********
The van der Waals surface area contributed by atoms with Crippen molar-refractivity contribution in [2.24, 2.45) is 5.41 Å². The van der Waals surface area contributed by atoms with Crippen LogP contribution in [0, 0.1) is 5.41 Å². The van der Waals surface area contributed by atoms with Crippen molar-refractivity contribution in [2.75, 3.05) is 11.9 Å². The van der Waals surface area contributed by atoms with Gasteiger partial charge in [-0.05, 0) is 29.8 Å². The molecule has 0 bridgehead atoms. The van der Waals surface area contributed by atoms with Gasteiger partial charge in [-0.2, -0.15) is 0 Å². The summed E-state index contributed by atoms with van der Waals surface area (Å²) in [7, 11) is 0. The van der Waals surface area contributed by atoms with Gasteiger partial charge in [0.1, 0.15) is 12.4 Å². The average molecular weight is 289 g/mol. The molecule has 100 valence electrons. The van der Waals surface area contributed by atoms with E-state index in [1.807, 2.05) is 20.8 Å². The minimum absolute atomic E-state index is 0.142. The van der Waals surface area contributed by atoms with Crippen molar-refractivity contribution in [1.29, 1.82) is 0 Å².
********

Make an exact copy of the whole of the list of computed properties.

The van der Waals surface area contributed by atoms with Crippen molar-refractivity contribution in [2.24, 2.45) is 5.41 Å². The van der Waals surface area contributed by atoms with Crippen LogP contribution in [0, 0.1) is 5.41 Å². The van der Waals surface area contributed by atoms with Crippen molar-refractivity contribution in [2.75, 3.05) is 11.9 Å². The van der Waals surface area contributed by atoms with Gasteiger partial charge in [-0.05, 0) is 29.8 Å². The molecule has 0 bridgehead atoms. The van der Waals surface area contributed by atoms with Gasteiger partial charge in [-0.2, -0.15) is 0 Å². The summed E-state index contributed by atoms with van der Waals surface area (Å²) in [7, 11) is 0. The van der Waals surface area contributed by atoms with Gasteiger partial charge in [0.1, 0.15) is 12.4 Å². The average molecular weight is 289 g/mol. The molecule has 100 valence electrons. The van der Waals surface area contributed by atoms with E-state index in [1.807, 2.05) is 20.8 Å². The minimum absolute atomic E-state index is 0.142. The van der Waals surface area contributed by atoms with Crippen molar-refractivity contribution in [1.29, 1.82) is 0 Å².